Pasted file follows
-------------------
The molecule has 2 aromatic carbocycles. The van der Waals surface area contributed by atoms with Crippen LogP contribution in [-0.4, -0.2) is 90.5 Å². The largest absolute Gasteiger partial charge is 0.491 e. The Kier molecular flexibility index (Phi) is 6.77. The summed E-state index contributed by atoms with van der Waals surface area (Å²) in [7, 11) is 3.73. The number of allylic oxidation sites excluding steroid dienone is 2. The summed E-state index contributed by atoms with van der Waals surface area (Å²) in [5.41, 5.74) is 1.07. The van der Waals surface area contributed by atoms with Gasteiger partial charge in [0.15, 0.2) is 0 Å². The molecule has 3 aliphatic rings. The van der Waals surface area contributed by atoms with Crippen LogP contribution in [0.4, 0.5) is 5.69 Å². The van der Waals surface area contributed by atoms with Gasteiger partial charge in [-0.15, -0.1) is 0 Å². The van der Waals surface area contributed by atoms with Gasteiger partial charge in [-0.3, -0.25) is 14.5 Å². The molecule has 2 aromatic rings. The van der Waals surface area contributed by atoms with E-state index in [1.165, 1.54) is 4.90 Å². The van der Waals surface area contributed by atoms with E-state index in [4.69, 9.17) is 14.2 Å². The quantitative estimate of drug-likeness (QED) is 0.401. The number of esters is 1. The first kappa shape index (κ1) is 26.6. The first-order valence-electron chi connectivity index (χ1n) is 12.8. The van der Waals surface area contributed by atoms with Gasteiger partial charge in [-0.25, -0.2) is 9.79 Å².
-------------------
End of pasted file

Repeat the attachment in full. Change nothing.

The molecule has 2 aromatic carbocycles. The van der Waals surface area contributed by atoms with Crippen LogP contribution in [-0.4, -0.2) is 90.5 Å². The largest absolute Gasteiger partial charge is 0.491 e. The Kier molecular flexibility index (Phi) is 6.77. The summed E-state index contributed by atoms with van der Waals surface area (Å²) in [7, 11) is 3.73. The number of allylic oxidation sites excluding steroid dienone is 2. The summed E-state index contributed by atoms with van der Waals surface area (Å²) in [5.41, 5.74) is 1.07. The van der Waals surface area contributed by atoms with Gasteiger partial charge in [0.15, 0.2) is 0 Å². The molecule has 3 aliphatic rings. The van der Waals surface area contributed by atoms with Crippen LogP contribution in [0.4, 0.5) is 5.69 Å². The van der Waals surface area contributed by atoms with Gasteiger partial charge in [-0.15, -0.1) is 0 Å². The van der Waals surface area contributed by atoms with Gasteiger partial charge in [-0.3, -0.25) is 14.5 Å². The molecule has 2 aromatic rings. The van der Waals surface area contributed by atoms with E-state index in [1.165, 1.54) is 4.90 Å². The van der Waals surface area contributed by atoms with E-state index in [4.69, 9.17) is 14.2 Å². The quantitative estimate of drug-likeness (QED) is 0.401. The number of esters is 1. The first kappa shape index (κ1) is 26.6. The first-order valence-electron chi connectivity index (χ1n) is 12.8. The van der Waals surface area contributed by atoms with Gasteiger partial charge in [-0.25, -0.2) is 9.79 Å².